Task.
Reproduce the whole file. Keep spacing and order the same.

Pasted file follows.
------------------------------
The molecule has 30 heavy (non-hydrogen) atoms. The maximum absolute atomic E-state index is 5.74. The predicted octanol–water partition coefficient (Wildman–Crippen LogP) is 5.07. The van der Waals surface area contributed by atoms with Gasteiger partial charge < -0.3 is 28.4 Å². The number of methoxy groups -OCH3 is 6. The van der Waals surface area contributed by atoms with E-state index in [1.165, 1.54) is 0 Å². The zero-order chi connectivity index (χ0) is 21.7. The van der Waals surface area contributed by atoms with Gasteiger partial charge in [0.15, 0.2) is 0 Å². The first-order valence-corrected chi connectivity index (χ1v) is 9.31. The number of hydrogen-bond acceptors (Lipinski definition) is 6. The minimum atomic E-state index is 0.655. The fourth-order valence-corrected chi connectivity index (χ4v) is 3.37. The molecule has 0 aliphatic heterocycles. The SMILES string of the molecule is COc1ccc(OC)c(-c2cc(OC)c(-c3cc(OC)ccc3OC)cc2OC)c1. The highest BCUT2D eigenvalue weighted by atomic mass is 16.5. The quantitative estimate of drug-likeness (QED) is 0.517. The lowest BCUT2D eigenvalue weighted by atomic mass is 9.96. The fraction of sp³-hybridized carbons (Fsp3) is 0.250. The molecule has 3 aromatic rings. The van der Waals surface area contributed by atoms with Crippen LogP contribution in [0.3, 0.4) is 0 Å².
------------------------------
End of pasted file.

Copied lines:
The molecule has 30 heavy (non-hydrogen) atoms. The maximum absolute atomic E-state index is 5.74. The predicted octanol–water partition coefficient (Wildman–Crippen LogP) is 5.07. The van der Waals surface area contributed by atoms with Gasteiger partial charge < -0.3 is 28.4 Å². The number of methoxy groups -OCH3 is 6. The van der Waals surface area contributed by atoms with E-state index in [1.165, 1.54) is 0 Å². The zero-order chi connectivity index (χ0) is 21.7. The van der Waals surface area contributed by atoms with Gasteiger partial charge in [0.15, 0.2) is 0 Å². The first-order valence-corrected chi connectivity index (χ1v) is 9.31. The number of hydrogen-bond acceptors (Lipinski definition) is 6. The minimum atomic E-state index is 0.655. The fourth-order valence-corrected chi connectivity index (χ4v) is 3.37. The molecule has 0 aliphatic heterocycles. The SMILES string of the molecule is COc1ccc(OC)c(-c2cc(OC)c(-c3cc(OC)ccc3OC)cc2OC)c1. The highest BCUT2D eigenvalue weighted by atomic mass is 16.5. The quantitative estimate of drug-likeness (QED) is 0.517. The lowest BCUT2D eigenvalue weighted by atomic mass is 9.96. The fraction of sp³-hybridized carbons (Fsp3) is 0.250. The molecule has 3 aromatic rings. The van der Waals surface area contributed by atoms with Crippen LogP contribution in [0.3, 0.4) is 0 Å².